The beauty and wellness industries capitalise on this by packaging interventions (be they natty or not) in a self-empowerment rhetoric, a boom of which we saw during the heady self-care highs of the onset of Covid. “It's tied to this notion that you're not being vain or self-indulgent, you're improving your life to be a better person. It's not an interior thing that you're doing for your own selfish desires, it's to make yourself a better human being in the world, which impacts everyone else,” Cleary says about self-care and self-empowerment narratives. And while pursuing practices that increase a sense of confidence and autonomy is a positive aspiration on its face, these industries would have you believe that this is solely achievable through consumption. “It's taking agency for yourself, but by purchasing the right services. So how much is it actually taking agency, and how much is it subcontracting your personal development?” asks Dr Crockford. The pretence of an assumed control of our bodies, however, is not the same as being healthy–no matter how many supplements we stack. Somewhere along the way, we lost sight of the definition that separates wellness from health, and in the conflation of these two concepts the origins of our ailments became obscured by questionable, often ludicrous, panaceas.
In countries without socialised medicine, or where socialised medicine is being brought to its knees by policies of austerity, commodified wellness actually seems relatively cheap.
Yes, the practices of modern carnivores and proto-cyborgs alike are dubious at best, but their motives? Well, it’s hard to argue that contemporary life is not making us sick. But a narrative that pushes an individualistic quest for self-optimisation is a convenient diversion from addressing the structural problems at the root of our anxieties. The wellness industry depends on what Colleen Derkatch calls ‘incipient illness’, in which consumers are invited into a paranoid state of self-surveillance, constantly mitigating the potential of future ill-health. No matter if you aren’t sick now–there’s always a risk that you haven’t optimised yourself enough. Frankly, if an industry depends on the consumption of solutions, you should be doubtful that it is particularly invested in eliminating the problems that their products claim to solve. But no amount of exposure to infrared saunas or combinations of personalised supplements can mitigate the harm caused by inaccessible healthcare and increasing social inequality. Given their scale, changing the conditions that truly influence our quality of life can seem impossible, thank god Ashwagandha supplements are £5 off on the TikTok shop! In countries without socialised medicine, or where socialised medicine is being brought to its knees by policies of austerity, commodified wellness actually seems relatively cheap, and when you feel powerless over the systems that influence your social conditions, these conditions can start to seem inevitable.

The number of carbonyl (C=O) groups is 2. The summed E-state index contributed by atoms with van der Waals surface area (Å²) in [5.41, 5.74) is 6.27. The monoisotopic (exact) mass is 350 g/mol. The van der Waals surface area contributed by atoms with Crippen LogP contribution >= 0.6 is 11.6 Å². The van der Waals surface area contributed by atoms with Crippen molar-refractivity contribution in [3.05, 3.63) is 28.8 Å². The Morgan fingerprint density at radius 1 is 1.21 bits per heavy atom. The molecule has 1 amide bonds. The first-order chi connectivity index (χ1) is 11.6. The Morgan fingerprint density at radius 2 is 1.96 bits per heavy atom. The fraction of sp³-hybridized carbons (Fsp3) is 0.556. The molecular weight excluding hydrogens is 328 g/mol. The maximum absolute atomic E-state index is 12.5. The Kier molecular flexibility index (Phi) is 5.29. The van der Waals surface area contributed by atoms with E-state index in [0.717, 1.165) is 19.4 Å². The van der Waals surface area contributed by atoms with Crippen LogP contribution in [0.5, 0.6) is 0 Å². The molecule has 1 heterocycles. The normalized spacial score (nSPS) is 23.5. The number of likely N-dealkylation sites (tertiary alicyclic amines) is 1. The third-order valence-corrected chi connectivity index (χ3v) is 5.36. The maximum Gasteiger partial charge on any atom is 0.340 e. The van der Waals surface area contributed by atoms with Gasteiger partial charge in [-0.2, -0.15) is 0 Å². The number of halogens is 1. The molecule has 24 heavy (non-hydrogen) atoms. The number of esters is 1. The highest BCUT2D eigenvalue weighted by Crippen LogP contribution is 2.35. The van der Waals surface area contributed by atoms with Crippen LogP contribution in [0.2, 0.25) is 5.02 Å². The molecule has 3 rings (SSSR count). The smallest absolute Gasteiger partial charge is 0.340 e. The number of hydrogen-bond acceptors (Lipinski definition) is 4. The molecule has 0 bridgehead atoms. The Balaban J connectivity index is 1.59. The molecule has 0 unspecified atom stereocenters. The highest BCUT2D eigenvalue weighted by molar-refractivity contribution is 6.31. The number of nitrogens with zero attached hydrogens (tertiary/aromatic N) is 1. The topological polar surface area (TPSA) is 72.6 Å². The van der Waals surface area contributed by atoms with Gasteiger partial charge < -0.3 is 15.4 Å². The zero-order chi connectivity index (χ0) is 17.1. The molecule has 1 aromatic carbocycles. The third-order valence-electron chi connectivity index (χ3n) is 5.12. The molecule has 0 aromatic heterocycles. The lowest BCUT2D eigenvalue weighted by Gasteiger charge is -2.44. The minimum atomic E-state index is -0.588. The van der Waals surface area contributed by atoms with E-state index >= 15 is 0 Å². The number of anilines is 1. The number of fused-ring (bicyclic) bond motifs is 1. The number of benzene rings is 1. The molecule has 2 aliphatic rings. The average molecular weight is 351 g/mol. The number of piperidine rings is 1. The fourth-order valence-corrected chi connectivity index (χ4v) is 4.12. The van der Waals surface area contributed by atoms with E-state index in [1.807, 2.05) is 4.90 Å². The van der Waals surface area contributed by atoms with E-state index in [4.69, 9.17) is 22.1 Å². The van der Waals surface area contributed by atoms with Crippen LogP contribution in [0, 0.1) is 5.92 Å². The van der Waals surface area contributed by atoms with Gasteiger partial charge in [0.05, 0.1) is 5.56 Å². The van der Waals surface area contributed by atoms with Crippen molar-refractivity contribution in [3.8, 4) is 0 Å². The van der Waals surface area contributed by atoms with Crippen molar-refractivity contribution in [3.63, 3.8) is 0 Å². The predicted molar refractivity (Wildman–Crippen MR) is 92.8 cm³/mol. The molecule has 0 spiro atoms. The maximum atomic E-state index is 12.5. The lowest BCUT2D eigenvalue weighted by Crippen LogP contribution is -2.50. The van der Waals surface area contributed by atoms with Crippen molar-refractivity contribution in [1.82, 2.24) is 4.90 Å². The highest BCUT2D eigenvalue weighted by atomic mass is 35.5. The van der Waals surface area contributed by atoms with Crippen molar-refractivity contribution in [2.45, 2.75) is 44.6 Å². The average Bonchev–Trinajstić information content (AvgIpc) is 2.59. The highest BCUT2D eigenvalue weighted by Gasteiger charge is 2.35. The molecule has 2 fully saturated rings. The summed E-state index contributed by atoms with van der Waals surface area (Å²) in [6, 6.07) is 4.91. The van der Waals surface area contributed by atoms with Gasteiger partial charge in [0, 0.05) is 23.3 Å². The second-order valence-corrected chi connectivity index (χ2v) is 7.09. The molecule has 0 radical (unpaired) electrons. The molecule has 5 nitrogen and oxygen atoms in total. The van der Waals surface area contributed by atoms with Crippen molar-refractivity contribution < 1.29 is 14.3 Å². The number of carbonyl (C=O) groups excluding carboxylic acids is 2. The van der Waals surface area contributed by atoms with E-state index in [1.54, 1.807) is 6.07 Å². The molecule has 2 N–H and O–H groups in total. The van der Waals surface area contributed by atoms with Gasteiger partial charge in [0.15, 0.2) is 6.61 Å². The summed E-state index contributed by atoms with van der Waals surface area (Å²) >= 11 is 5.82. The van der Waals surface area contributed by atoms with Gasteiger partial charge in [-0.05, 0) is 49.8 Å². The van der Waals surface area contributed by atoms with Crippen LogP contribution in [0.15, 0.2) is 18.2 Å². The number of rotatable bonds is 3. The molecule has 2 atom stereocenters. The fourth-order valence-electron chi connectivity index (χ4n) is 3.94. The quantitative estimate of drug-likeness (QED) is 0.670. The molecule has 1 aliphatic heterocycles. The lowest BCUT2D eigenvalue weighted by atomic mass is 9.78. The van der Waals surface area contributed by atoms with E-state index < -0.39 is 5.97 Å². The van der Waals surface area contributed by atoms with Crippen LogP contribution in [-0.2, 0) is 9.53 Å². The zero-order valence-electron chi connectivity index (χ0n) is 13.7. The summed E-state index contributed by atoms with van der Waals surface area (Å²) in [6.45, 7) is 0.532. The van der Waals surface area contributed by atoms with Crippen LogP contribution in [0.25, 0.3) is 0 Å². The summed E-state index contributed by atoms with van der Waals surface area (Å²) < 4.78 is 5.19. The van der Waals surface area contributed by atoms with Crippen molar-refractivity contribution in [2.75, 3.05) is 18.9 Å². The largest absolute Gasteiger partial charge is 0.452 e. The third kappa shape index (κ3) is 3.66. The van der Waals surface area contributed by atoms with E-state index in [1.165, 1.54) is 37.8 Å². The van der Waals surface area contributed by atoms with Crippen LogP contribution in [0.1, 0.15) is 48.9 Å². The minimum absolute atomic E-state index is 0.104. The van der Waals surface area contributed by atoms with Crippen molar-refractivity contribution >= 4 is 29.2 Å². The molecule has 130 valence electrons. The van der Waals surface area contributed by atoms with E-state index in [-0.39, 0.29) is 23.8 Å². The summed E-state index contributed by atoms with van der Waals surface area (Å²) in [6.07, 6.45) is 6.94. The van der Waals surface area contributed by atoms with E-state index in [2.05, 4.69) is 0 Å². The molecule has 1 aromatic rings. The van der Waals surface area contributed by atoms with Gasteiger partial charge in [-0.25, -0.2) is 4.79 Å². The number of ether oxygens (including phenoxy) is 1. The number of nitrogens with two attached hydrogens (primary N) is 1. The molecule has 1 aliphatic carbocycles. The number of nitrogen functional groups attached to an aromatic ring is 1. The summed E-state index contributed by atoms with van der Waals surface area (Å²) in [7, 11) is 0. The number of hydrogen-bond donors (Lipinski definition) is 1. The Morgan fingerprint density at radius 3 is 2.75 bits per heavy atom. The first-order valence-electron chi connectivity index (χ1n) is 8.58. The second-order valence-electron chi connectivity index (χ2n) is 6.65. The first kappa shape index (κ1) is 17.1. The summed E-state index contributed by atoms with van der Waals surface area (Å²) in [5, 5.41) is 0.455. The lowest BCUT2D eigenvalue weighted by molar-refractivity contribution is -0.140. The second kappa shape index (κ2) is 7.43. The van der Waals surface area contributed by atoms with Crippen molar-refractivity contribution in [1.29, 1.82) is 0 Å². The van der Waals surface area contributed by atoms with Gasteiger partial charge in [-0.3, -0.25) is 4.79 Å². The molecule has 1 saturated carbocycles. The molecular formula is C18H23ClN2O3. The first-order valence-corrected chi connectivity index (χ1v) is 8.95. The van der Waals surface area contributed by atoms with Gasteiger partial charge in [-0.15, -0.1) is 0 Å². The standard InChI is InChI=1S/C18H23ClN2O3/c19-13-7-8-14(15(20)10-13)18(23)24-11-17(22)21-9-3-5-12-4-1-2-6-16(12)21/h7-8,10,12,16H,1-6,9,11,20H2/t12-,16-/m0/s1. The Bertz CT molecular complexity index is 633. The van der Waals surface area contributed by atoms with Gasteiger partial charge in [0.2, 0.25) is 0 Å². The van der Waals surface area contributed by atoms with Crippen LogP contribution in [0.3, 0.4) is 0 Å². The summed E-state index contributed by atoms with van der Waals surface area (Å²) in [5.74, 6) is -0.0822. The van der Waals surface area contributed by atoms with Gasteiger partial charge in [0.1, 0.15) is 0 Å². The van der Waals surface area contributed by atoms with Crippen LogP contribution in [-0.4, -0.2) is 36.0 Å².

This has long been used to foster inaction against destructive institutions, the fossil fuel industry, for instance, famously pours money into campaigns that encourage climate doomism. It’s no wonder these divergent responses have emerged, one promising to transcend nature's limitations, another promising to restore a natural condition from ‘better’ times. Reject modernity, embrace tradition. Or the other way round. But the simple fact of the persistence of destruction or inequality doesn’t make them a natural part of our lives. “Nature”–as Donna Haraway writes in Simians, Cyborgs and Women–“is constructed, constituted historically, not discovered naked in a fossil bed or tropical forest.”
The duality of nature's ability to be manipulated while still manipulating us in ways that we cannot fully understand is not, however, a binary. In making it so, we have lost sight of which uncertainties we can and should change, and which we must learn to live with. Turning towards or against nature to heal fractures made at the hands of global capitalism ignores that the most meaningful wellbeing intervention would be to implement material systemic reform through the dismantling of contemporary capitalism. Meanwhile, we could benefit from doing away with the natty or not binary entirely and embracing our physical and ecological mutabilities. As it stands, it feels as though we are losing sight of the difference between illness and profound change, and all the while our dogged obsession with staying alive is preventing us from simply living. As Dr Crockford says, “Accepting your mortality and that you will get sick and die is terrifying. But that's life, you know. To live is to die.”
A more optimistic outlook on technology is materializing with innovations in wearables for women’s health and mental health, but anxieties loom
“There is a reason this video has landed on your page today.”
“There is a reason this video has landed on your page today.”
Want to know how you really look? Ask the internet — they’ll come with receipts
Want to know how you really look? Ask the internet — they’ll come with receipts